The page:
On paper, Ireland’s federal government doesn’t seem to be much of a government at all.
But it has some of the strongest and most efficient federalism in Europe, and its fiscal policies are one of the most generous in the world.
Ireland has the most federalist parliament in the EU, and the strongest anti-corruption laws.
It is the only EU country to guarantee universal health coverage for all citizens.
But it also has a weak federalism that makes it difficult to negotiate with any of the 28 EU member states.
In short, Ireland is a nation of federalists.
That is a good thing.
The problem with federalism is that it’s not perfect.
Ireland, for instance, is not a member of the European Union.
That means it cannot join the European Central Bank.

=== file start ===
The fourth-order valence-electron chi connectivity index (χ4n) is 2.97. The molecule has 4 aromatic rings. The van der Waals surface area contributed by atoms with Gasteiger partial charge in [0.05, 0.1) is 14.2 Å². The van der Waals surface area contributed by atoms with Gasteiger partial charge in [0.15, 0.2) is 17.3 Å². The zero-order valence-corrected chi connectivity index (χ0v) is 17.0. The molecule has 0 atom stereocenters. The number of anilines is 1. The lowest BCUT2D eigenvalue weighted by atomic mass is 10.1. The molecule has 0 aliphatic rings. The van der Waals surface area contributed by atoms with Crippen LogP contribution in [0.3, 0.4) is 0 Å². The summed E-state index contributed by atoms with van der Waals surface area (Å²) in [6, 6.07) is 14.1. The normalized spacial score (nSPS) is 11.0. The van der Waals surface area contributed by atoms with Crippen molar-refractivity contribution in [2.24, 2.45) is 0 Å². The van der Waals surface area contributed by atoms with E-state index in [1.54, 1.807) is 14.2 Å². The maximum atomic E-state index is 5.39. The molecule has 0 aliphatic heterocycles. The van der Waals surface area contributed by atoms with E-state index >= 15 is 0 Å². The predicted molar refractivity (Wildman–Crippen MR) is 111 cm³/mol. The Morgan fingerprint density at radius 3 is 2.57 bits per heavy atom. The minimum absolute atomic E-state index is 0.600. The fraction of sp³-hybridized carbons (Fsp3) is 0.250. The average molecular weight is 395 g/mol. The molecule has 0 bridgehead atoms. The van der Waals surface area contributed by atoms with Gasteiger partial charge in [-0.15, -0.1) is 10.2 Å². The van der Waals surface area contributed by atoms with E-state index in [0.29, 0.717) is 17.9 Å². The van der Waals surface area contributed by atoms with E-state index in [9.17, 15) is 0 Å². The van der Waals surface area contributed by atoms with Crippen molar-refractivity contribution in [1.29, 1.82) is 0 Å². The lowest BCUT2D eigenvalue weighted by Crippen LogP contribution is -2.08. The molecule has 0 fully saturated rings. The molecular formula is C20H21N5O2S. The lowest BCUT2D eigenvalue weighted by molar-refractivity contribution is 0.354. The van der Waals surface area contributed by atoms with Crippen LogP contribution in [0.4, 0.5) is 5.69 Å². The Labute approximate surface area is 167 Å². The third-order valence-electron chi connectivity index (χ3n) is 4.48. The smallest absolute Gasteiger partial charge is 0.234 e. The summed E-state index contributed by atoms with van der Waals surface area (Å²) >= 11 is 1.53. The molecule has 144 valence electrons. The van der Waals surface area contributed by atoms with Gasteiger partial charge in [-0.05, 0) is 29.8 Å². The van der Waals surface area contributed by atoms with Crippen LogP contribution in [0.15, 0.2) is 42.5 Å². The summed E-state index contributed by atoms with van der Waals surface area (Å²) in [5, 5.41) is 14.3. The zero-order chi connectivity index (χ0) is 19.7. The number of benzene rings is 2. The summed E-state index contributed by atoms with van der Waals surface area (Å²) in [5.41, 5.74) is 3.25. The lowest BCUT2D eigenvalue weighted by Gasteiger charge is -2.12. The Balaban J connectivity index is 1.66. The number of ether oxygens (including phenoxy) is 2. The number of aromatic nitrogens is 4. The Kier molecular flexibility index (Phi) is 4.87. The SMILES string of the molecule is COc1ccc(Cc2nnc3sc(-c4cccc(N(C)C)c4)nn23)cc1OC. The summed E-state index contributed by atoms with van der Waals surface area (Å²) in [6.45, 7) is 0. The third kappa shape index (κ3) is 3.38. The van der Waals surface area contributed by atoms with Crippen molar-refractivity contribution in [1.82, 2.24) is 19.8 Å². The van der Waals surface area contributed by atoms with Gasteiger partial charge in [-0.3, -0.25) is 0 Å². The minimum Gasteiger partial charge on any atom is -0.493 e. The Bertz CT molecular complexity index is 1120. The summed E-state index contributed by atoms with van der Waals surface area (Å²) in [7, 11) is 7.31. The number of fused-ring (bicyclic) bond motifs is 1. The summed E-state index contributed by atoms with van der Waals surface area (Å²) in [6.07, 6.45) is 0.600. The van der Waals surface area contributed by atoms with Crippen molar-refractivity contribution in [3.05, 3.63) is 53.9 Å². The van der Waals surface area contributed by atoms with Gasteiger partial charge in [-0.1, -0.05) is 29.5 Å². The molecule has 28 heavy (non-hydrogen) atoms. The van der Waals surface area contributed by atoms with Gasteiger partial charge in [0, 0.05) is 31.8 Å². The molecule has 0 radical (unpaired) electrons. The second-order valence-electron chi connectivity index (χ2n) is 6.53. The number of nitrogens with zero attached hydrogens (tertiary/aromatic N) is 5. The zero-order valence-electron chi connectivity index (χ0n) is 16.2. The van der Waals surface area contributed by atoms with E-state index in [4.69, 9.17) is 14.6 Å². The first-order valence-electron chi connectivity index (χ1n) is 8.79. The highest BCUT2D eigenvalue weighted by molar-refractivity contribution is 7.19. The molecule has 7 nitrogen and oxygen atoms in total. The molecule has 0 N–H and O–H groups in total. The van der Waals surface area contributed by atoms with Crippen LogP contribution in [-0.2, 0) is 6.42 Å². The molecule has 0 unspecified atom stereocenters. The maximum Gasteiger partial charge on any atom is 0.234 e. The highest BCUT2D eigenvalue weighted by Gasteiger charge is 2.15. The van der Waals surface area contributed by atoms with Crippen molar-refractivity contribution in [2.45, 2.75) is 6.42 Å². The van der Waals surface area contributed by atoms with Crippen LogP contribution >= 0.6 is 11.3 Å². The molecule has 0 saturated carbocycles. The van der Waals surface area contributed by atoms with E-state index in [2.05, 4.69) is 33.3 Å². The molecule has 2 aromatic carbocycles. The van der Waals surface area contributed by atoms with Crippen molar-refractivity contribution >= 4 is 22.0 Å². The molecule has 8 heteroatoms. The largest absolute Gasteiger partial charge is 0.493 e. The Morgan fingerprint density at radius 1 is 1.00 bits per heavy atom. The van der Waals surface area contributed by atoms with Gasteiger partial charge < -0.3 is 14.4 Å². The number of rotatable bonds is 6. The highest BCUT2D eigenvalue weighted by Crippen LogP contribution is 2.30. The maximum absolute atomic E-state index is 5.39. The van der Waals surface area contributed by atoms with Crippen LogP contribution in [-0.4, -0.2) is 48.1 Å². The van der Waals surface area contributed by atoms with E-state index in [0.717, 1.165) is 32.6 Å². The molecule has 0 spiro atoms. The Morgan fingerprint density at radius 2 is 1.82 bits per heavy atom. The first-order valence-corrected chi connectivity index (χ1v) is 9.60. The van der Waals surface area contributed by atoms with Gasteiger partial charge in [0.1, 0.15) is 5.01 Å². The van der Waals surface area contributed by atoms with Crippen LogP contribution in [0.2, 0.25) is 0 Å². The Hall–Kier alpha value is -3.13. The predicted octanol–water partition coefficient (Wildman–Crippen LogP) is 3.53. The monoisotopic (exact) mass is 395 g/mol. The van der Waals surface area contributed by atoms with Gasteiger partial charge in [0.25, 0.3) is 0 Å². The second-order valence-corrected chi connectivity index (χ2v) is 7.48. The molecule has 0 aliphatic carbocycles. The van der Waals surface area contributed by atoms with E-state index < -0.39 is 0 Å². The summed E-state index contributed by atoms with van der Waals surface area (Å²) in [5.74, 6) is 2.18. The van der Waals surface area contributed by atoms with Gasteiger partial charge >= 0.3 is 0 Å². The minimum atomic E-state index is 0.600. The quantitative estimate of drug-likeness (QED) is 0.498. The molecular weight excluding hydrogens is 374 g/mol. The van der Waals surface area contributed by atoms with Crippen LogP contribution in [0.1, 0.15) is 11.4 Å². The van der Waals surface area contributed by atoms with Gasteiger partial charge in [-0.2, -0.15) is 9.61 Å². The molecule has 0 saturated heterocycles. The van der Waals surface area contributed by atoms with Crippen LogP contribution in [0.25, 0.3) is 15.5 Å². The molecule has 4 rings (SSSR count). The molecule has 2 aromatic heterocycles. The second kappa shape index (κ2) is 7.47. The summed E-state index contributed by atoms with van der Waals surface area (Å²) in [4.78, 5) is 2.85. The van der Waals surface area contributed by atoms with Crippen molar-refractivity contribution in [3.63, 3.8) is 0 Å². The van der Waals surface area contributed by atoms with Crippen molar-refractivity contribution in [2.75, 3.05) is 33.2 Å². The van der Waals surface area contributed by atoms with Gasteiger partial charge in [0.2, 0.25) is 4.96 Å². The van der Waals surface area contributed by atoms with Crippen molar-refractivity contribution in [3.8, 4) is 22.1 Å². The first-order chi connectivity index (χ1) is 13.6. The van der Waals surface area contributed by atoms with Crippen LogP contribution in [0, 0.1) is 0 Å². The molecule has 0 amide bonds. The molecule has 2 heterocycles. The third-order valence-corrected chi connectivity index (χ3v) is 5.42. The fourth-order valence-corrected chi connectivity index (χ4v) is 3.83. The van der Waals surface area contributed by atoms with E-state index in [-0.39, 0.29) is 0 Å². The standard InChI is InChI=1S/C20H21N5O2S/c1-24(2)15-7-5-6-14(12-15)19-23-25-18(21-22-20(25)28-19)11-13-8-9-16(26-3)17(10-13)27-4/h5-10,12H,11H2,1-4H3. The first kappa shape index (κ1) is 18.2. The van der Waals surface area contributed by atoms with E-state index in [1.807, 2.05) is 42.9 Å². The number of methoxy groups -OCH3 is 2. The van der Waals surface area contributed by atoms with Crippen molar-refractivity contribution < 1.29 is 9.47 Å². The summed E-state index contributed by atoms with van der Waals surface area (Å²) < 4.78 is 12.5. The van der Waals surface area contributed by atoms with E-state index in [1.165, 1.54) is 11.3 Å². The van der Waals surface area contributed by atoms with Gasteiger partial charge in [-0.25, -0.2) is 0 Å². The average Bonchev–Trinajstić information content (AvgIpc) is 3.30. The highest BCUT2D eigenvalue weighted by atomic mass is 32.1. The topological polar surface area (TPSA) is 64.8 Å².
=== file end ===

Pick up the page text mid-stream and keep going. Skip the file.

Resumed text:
The country is a member state of the World Trade Organisation, the International Monetary Fund and the World Bank.
It also has very low tax rates, which means that many of its residents pay very little tax.
It has the second lowest rate of national income tax in the OECD, behind only the Netherlands.
“There is no place for a federal government in a democracy,” said Irish Prime Minister Enda Kenny, who was elected in November to a second four-year term.
He said the government would use federalism as an example for the rest of the EU to follow.
“Ireland has a strong federalist tradition and we need to be consistent with that,” he said.
“And we will do everything we can to use this opportunity to promote this tradition in the rest in Europe.”